How to Guarantee You’ll Have a Hard Time Getting Clients Results By Tony Gentilcore

The Concept of Lowest System Load By Charlie Weingroff

Sudden Speed for Volleyball  By Ty Terrell via IFAST

 

Weight Loss, Nutrition, and General Health

Managing the stress of trying to get fitter: part 1 By Joy Victoria

A Really Bad Long Term Strategy for Weight Loss By Mike Roussell

Ask the Diet Doctor: Hangover Cures  By Mike Roussell via Shape

Perfecting Protein Intake in Athletes: How Much, What, and When? By Jorn Trommelen via Stronger By Science

Sleep, Hunger, Mood, Energy & Cravings (SHMEC): Is Your SHMEC in Check? By Jade Teta via Metabolic Effect

Detoxing, ReToxing, or Always-Toxing By Keoni Teta via Metabolic Effect

 

Strength Training, Powerlifting, and Bodybuilding

7 Tips For A Bigger Bench By Bret Contreras

Reverse Engineering The Plank By Charlie Weingroff

 

Motivation, Business, and Success

A case study on leveraging your assets to get shit done By Sol Orwell

Fitness Industry Survival Tips By Travis Hansen via Tony Gentilcore

15 Essentials to Creating a Trust-Boosting YouTube Profile Page By Neil Patel via QuickSprout

 

Physical Therapy, Alignment, and Injury Prevention

How to Train Around a Groin Strain By Samuel Spinelli via Tony Gentilcore

Who Gets the Best Care? Erson Religioso

Training with Biceps Tendinopathy  By Jason Eure via Stronger By Science

Research

Omega 3 Fatty Acids, Blood Flow and Cognition By Michael Jurgelewicz via Strength Sensei

Periodization Preview By Greg Nuckols

 

Ruthless Performance Coaches’ Content

[RP Exclusive] Effects of Alcohol on Performance By Daniel Goebel

[RP EXCLUSIVE] Top 5 Foods for Recovery By Jesse Rodriguez

Top 5 Foods for Recovery

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**Editor’s Note: Enjoy learning more about nutrition or interested in a personalized meal plan from a Ruthless Performance Nutritionist? Fill out the contact form at RuthlessPerformance.com/contact for more details**

Recovery

Lean meats

Some of my favorite meats are chicken breasts, turkey, and fish. If you happen to have meats with fat, simply remove the fat to make it “lean”.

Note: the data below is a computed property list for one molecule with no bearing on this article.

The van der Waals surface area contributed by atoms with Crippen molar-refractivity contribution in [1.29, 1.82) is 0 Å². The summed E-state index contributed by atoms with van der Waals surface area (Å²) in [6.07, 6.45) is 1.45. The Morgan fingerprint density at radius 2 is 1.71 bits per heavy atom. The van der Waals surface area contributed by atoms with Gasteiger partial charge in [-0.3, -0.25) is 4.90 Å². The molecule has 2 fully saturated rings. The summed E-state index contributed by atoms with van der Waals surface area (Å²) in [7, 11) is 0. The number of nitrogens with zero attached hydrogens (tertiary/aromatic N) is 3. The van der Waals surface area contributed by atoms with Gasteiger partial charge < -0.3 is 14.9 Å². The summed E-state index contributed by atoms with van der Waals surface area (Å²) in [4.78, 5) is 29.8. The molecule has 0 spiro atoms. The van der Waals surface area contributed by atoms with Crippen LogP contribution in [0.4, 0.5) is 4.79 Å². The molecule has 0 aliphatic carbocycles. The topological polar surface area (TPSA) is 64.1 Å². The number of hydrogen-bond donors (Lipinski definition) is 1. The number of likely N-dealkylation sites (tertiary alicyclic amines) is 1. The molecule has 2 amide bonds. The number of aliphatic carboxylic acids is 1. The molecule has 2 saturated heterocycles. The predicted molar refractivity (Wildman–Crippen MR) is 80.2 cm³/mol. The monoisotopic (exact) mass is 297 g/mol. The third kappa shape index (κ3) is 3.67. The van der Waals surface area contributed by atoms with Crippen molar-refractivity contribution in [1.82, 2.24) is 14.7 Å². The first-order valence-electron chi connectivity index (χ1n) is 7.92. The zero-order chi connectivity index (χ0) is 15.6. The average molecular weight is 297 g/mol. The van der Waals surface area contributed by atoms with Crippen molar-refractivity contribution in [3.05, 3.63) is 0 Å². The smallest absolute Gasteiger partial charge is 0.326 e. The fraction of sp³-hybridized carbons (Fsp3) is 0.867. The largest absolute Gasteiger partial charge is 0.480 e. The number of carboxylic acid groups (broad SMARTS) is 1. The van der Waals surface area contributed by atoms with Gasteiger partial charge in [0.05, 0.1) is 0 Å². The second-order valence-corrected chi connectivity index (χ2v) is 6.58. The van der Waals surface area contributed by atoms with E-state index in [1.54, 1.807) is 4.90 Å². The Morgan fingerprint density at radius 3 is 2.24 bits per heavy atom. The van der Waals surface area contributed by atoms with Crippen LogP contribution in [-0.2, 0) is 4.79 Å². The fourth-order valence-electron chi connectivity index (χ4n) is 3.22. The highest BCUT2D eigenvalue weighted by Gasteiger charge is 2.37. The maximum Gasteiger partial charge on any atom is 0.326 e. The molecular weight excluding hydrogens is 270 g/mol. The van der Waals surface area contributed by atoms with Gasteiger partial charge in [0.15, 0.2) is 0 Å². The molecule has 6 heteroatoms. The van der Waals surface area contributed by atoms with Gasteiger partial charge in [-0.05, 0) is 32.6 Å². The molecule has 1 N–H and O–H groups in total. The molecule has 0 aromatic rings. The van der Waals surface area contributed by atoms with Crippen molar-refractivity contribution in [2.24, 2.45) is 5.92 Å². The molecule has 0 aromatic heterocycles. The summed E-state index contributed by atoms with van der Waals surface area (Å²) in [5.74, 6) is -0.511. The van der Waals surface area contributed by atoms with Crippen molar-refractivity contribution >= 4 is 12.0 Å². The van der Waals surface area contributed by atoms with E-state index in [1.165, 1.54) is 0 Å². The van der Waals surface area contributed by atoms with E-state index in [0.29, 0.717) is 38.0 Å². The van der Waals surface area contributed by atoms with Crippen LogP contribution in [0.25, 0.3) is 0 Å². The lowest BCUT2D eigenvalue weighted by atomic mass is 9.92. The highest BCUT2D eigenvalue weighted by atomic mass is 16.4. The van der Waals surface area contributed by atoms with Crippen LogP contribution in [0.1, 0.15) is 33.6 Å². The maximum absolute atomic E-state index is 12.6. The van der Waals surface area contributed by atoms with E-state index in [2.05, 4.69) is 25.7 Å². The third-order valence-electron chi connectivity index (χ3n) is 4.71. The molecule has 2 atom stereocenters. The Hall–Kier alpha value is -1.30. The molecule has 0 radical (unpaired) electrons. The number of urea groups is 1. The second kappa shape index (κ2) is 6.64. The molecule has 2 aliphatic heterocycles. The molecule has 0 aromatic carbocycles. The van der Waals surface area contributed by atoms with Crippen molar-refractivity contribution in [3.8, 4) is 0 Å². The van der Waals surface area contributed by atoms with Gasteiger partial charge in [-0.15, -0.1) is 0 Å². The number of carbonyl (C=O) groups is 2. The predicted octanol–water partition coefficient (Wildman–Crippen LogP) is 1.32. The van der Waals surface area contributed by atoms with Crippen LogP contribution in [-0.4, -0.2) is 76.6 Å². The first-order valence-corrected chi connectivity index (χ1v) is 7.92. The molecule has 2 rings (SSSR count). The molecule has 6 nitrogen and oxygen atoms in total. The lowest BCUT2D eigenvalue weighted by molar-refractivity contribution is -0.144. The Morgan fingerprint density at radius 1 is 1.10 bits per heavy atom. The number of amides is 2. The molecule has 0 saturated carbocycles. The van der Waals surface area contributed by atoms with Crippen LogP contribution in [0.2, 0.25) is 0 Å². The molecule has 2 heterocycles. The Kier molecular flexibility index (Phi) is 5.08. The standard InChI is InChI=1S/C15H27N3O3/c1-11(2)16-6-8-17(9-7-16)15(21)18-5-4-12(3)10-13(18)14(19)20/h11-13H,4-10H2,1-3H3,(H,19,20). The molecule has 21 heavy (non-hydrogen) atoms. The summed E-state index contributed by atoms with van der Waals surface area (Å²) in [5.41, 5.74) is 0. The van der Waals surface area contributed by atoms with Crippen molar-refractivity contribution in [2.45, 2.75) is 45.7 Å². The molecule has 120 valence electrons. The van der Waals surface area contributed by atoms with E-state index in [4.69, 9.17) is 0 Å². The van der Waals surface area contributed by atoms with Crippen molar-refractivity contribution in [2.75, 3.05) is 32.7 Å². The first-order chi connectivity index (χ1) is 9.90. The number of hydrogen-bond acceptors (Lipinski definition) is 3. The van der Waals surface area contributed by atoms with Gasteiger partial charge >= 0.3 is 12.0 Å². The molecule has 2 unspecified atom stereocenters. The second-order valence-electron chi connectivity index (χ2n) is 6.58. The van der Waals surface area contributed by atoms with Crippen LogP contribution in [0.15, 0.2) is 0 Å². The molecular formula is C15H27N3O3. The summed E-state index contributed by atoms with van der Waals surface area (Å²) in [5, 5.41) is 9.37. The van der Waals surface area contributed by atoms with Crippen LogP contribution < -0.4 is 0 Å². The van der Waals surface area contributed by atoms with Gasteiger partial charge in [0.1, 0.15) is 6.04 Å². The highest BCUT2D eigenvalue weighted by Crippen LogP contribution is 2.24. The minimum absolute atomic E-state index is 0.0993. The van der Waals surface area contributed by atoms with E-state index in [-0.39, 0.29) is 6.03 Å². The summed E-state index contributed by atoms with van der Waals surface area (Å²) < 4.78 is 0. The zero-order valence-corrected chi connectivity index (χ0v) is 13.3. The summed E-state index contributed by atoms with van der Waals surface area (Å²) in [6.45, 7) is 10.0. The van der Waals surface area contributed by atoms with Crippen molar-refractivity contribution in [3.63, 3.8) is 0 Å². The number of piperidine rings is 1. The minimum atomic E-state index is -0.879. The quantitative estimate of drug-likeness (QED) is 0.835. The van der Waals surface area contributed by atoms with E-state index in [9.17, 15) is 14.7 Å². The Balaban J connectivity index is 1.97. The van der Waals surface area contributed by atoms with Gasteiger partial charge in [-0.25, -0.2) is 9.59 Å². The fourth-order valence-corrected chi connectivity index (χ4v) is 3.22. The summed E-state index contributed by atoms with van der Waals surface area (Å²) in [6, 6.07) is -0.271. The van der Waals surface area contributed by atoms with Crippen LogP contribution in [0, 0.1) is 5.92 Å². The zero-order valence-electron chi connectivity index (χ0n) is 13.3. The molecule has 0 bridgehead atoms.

Flax and chia seeds

Flax and chia are great toppings to add on such as oatmeal, smoothies, and yogurt. Both are high omega 3 fatty acids to help fight inflammation. Our diets mostly consist of omega 6 fatty acids but we need to complement these with the aforementioned omega 3’s to avoid negative, pro-inflammatory effects.

Tart cherry Juice

Tart cherry juice has been trending for some time now in sports nutrition but for a good reason. This can be the ideal drink, when paired with a protein source to maximize recovery. Tart cherry juice contains antioxidants to fight inflammation along with melatonin to aid in sleep, on top of carbohydrates, which are needed to refuel the tank.

Avocado

We need fat in our diet, however most consume too much unhealthy fat such as trans and saturated fat. Avocado is a good source in mono and poly-unsaturated fat. This helps lower Low Density Lipoprotein (LDL) levels and raises our good levels of High-Density Lipoprotein (HDL).

Chocolate Milk

The most common recovery drink we see still stands because of its carb-to-protein ratio for absolute recovery. If you happen to be lactose intolerant, simply switch the milk for soy or any other lactose free milk. Just be aware that some may only contain a few grams of protein.

 

These select foods are either anti-inflammatory to aid in repair from further muscle damage or contain complete protein for more efficient muscle rebuilding. Add them in your recovery meals or shakes to make the most out of your workouts and to maximize health and wellness.

To incorporate this in your diet, a good example after a workout would be to chug a cherry juice and a chocolate milk. Then, have a balanced post-workout meal. Make sure to compliment your meat (or other protein source) with some avocado, vegetables, and whole grains. Serving sizes vary and can depend on your goals. If you decide to consume a protein snack before bed, don’t be afraid to add chia or flax seeds with it.

Effects of Alcohol on Performance

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Consuming alcohol has been a tried and true means to bring people together to come together in a time of enjoyment and relaxation. In moderation, alcohol can be a good way to relieve stress from high intensity sports or exercise, and can bring teams closer together through group bonding; yet sports performance and recovery has been shown to be inhibited by a number of reasons.

There are numerous statements and opinions out there in the public that bash alcohol in regards to athletic performance. But is there evidence that supports this? The literature says yes.

When ethanol, the main type of alcohol found in beverages, is broken down through metabolism, reactive oxygen species have been found in the liver. These reactive oxygen species promotes inflammation around the body, which shows the body’s response to harmful products in the body. This indicates that alcohol does have negative effects on the body. In regard to sports performance, alcohol stimulates many inhibiting processes, such as inhibiting calcium uptake. With a lack of calcium uptake, muscle contractions and strength output are impaired. Dehydration is widely recognized as a possible effect following alcohol consumption. Alcohol has been shown to inhibit an anti-diuretic hormone, thus promoting a loss of fluid through urination. Alcohol also has been shown to be a vasodilator as well, which increases fluid movement around the body, and thus can be another complication in dehydration through evaporation.